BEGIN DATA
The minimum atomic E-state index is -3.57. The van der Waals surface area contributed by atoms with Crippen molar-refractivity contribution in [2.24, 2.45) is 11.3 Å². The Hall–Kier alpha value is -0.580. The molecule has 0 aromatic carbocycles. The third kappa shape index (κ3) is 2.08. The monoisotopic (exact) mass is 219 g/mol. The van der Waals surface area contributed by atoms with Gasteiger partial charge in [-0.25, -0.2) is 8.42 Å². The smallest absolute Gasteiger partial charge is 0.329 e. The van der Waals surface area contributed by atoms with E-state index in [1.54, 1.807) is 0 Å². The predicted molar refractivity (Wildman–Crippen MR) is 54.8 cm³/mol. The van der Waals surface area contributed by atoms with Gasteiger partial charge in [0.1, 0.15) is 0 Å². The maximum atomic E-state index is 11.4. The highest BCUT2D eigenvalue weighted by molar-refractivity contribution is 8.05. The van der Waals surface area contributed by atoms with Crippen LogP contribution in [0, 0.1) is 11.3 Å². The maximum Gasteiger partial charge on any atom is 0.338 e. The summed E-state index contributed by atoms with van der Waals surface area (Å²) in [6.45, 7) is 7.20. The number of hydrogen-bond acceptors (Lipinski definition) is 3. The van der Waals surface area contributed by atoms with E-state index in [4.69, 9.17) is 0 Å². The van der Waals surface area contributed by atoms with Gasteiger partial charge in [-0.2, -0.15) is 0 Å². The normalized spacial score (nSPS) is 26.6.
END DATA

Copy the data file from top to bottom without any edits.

The minimum atomic E-state index is -3.57. The van der Waals surface area contributed by atoms with Crippen molar-refractivity contribution in [2.24, 2.45) is 11.3 Å². The Hall–Kier alpha value is -0.580. The molecule has 0 aromatic carbocycles. The third kappa shape index (κ3) is 2.08. The monoisotopic (exact) mass is 219 g/mol. The van der Waals surface area contributed by atoms with Gasteiger partial charge in [-0.25, -0.2) is 8.42 Å². The smallest absolute Gasteiger partial charge is 0.329 e. The van der Waals surface area contributed by atoms with E-state index in [1.54, 1.807) is 0 Å². The predicted molar refractivity (Wildman–Crippen MR) is 54.8 cm³/mol. The van der Waals surface area contributed by atoms with Gasteiger partial charge in [0.1, 0.15) is 0 Å². The maximum atomic E-state index is 11.4. The highest BCUT2D eigenvalue weighted by molar-refractivity contribution is 8.05. The van der Waals surface area contributed by atoms with Crippen LogP contribution in [0, 0.1) is 11.3 Å². The maximum Gasteiger partial charge on any atom is 0.338 e. The summed E-state index contributed by atoms with van der Waals surface area (Å²) in [6.45, 7) is 7.20. The number of hydrogen-bond acceptors (Lipinski definition) is 3. The van der Waals surface area contributed by atoms with E-state index in [4.69, 9.17) is 0 Å². The van der Waals surface area contributed by atoms with Gasteiger partial charge in [-0.2, -0.15) is 0 Å². The normalized spacial score (nSPS) is 26.6.